Friday, June 10, 2022

The Continental/Analytic Divide Is Alive and Well in Philosophy: A Quantitative Analysis

A major sociological divide in recent Anglophone philosophy is the divide between philosophers who see themselves as working in the tradition of Nietzsche, Heidegger, Foucault, and Derrida -- so-called "Continental" philosophers -- and those working in the tradition of Frege, Russell, Wittgenstein, and Quine -- so-called "analytic philosophers". This division is reflected, in part, in journal citation patterns. You might wonder about this history of this. Was Philosophical Review always allergic to Nietzsche? Or is that a relatively recent phenomenon? And how extreme is the phenomenon? Do leading Continental figures get at least some play in the top analytic journals, or are they almost entirely excluded?

I first looked at this issue quantitatively ten years ago. Today's post is a reanalysis, with new and updated data.

The "big three" Anglophone philosophy journals -- all of which have been leading journals since the first decade of the 20th century -- are Philosophical Review, Mind, and Journal of Philosophy (formerly Journal of Philosophy, Psychology, and Scientific Methods). All currently lean heavily "analytic". Recent journal rankings also tend to classify Nous (founded 1967) as similarly prestigious. All are also indexed in JStor, along with a diverse group of 135 other philosophy journals, many of which are not as sociologically aligned with the analytic tradition.

What I've done is to look, decade by decade, at the rates at which the names of central analytic and Continental philosophers appear in these "big 4" journals compared to other journals.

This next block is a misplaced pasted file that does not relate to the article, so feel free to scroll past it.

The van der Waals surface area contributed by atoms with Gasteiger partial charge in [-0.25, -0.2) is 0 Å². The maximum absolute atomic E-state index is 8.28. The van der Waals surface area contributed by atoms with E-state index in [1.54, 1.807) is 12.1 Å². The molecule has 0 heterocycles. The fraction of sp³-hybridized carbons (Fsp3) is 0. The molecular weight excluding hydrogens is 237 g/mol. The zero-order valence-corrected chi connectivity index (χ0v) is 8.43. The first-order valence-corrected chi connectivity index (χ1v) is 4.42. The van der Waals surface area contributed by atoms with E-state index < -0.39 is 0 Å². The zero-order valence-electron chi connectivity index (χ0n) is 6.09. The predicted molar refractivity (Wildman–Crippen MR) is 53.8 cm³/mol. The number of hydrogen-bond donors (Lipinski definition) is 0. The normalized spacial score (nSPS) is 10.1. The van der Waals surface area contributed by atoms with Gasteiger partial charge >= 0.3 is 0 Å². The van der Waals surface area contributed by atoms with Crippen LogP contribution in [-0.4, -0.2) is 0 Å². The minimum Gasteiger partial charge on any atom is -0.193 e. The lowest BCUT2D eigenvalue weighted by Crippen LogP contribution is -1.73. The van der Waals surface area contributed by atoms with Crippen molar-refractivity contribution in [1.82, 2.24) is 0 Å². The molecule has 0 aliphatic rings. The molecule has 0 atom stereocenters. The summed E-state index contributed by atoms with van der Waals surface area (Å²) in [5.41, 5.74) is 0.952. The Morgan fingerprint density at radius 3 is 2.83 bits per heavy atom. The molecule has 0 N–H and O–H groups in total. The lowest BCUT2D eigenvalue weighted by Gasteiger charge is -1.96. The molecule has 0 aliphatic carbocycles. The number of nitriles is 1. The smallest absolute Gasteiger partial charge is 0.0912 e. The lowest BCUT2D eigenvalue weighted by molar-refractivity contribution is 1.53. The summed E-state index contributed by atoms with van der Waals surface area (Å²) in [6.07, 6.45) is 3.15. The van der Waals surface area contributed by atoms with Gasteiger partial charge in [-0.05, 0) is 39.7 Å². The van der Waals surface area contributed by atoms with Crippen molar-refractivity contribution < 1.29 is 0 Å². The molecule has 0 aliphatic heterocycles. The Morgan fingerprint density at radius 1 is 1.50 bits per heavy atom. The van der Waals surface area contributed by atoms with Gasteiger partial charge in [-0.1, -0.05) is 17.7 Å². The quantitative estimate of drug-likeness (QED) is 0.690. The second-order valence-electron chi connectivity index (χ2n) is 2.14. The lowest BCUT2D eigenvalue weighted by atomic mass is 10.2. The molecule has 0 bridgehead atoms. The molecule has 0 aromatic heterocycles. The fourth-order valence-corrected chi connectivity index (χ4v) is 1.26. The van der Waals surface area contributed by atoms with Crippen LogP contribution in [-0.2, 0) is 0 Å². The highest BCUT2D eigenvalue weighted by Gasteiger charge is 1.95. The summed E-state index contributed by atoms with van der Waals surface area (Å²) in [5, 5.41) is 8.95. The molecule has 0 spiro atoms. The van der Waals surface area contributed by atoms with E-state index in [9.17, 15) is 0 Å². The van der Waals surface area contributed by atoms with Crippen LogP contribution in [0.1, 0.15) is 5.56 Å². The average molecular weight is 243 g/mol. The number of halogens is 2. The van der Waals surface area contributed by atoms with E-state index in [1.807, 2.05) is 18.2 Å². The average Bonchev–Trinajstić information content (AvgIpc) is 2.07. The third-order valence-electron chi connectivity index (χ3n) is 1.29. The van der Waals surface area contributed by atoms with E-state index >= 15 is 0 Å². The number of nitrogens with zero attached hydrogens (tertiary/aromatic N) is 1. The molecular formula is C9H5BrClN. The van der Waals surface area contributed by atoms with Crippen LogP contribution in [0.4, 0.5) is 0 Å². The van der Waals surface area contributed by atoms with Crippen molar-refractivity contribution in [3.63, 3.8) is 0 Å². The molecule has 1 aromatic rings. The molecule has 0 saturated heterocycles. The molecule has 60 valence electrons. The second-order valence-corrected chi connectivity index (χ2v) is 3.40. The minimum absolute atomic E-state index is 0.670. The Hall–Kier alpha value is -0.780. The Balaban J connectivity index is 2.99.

Compare, first, Nietzsche and Frege -- foundational figures for both traditions, both born in the 1840s. The crucial measure is the percentage of articles in which each figure is mentioned in the big four vs. the percentage in which each is mentioned in the remainder. For methodological details see this note.[1] For a clearer view of the charts below, click them.

As you can see, through the 1940s or 1950s the Nietzsche lines stay more or less together and the Frege lines stay more or less together. This means that Nietzsche and Frege are mentioned about equally frequently in the big four (actually big three, back then) journals as in other journals -- Nietzsche in about 5% of articles throughout the period and Frege in about 2%.

Starting in the 1960s or 1970s, the dashed and solid lines are clearly separated -- a separation that increases through the 1990s. Since the 1990s, the separation has remained quite large. Note how often Frege is mentioned in the big four journals in the 1980s through 2010s -- in about 20% of all articles. Outside the big four, he's mentioned in about 6% of all articles. Also outside the big four, Nietzsche is mentioned about as often as Frege -- in about 5% of articles. But in the big four, he is mentioned in only about 1% of articles by the 2000s and 2010s.

In the period from 2000 to 2019, Nietzsche is mentioned only 20 times among 1760 articles in the big four. If you were to read every article published in the big four journals, you would see his name mentioned on average in only one article per year. That's remarkably infrequent for such a historically important figure!

A similar story holds for Heidegger and Wittgenstein -- leading early figures in the Continental and analytic traditions, respectively -- and both born in 1889. (Again, click chart for clarity.)

Starting in the 1950s, Wittgenstein is notably more favored in the big four than in the others, though the difference isn't extreme. Starting the 1940s, Heidegger is slightly disfavored by the big four relative to the others, with the difference getting large by the 1980s and continuing to increase up to the present. In the 2010s, Heidegger is mentioned in 0.7% of articles in the big four (5 times total in 764 articles) and in 6% of articles in the remaining journals (1474/26084).